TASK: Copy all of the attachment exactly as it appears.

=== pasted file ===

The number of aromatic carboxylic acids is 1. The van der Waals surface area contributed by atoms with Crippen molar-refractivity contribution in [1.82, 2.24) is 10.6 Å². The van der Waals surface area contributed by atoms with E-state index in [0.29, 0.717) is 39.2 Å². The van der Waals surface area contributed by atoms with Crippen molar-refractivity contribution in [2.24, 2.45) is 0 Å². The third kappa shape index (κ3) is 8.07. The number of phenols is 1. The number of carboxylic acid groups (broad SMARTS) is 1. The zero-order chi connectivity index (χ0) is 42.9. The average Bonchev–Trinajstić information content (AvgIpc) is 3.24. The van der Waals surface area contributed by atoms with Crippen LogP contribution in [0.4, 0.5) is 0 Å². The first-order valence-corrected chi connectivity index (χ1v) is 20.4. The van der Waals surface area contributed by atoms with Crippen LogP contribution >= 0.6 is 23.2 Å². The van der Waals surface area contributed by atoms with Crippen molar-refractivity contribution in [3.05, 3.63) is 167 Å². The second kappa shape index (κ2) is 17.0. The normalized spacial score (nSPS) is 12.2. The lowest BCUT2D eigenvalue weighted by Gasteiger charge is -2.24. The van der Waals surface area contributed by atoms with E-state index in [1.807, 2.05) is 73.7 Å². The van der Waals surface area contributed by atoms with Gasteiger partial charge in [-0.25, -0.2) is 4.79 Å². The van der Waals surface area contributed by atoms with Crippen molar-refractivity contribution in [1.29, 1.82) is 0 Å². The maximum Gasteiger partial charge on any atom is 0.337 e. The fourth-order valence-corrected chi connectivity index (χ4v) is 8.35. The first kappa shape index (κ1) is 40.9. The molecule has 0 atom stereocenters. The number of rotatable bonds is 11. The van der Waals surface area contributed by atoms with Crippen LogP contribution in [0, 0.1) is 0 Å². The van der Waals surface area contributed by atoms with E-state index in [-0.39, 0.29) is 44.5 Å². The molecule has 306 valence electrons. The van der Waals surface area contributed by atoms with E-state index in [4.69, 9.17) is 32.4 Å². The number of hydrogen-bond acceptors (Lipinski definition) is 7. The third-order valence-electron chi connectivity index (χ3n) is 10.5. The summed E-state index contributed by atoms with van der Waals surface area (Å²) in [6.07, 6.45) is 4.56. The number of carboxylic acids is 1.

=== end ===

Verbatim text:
The number of aromatic carboxylic acids is 1. The van der Waals surface area contributed by atoms with Crippen molar-refractivity contribution in [1.82, 2.24) is 10.6 Å². The van der Waals surface area contributed by atoms with E-state index in [0.29, 0.717) is 39.2 Å². The van der Waals surface area contributed by atoms with Crippen molar-refractivity contribution in [2.24, 2.45) is 0 Å². The third kappa shape index (κ3) is 8.07. The number of phenols is 1. The number of carboxylic acid groups (broad SMARTS) is 1. The zero-order chi connectivity index (χ0) is 42.9. The average Bonchev–Trinajstić information content (AvgIpc) is 3.24. The van der Waals surface area contributed by atoms with Crippen LogP contribution in [0.4, 0.5) is 0 Å². The first-order valence-corrected chi connectivity index (χ1v) is 20.4. The van der Waals surface area contributed by atoms with Crippen LogP contribution >= 0.6 is 23.2 Å². The van der Waals surface area contributed by atoms with Crippen molar-refractivity contribution in [3.05, 3.63) is 167 Å². The second kappa shape index (κ2) is 17.0. The normalized spacial score (nSPS) is 12.2. The lowest BCUT2D eigenvalue weighted by Gasteiger charge is -2.24. The van der Waals surface area contributed by atoms with E-state index in [1.807, 2.05) is 73.7 Å². The van der Waals surface area contributed by atoms with Gasteiger partial charge in [-0.25, -0.2) is 4.79 Å². The van der Waals surface area contributed by atoms with Crippen molar-refractivity contribution in [1.29, 1.82) is 0 Å². The maximum Gasteiger partial charge on any atom is 0.337 e. The fourth-order valence-corrected chi connectivity index (χ4v) is 8.35. The first kappa shape index (κ1) is 40.9. The molecule has 0 atom stereocenters. The number of rotatable bonds is 11. The van der Waals surface area contributed by atoms with Crippen LogP contribution in [0, 0.1) is 0 Å². The van der Waals surface area contributed by atoms with E-state index in [-0.39, 0.29) is 44.5 Å². The molecule has 306 valence electrons. The van der Waals surface area contributed by atoms with E-state index in [4.69, 9.17) is 32.4 Å². The number of hydrogen-bond acceptors (Lipinski definition) is 7. The third-order valence-electron chi connectivity index (χ3n) is 10.5. The summed E-state index contributed by atoms with van der Waals surface area (Å²) in [6.07, 6.45) is 4.56. The number of carboxylic acids is 1.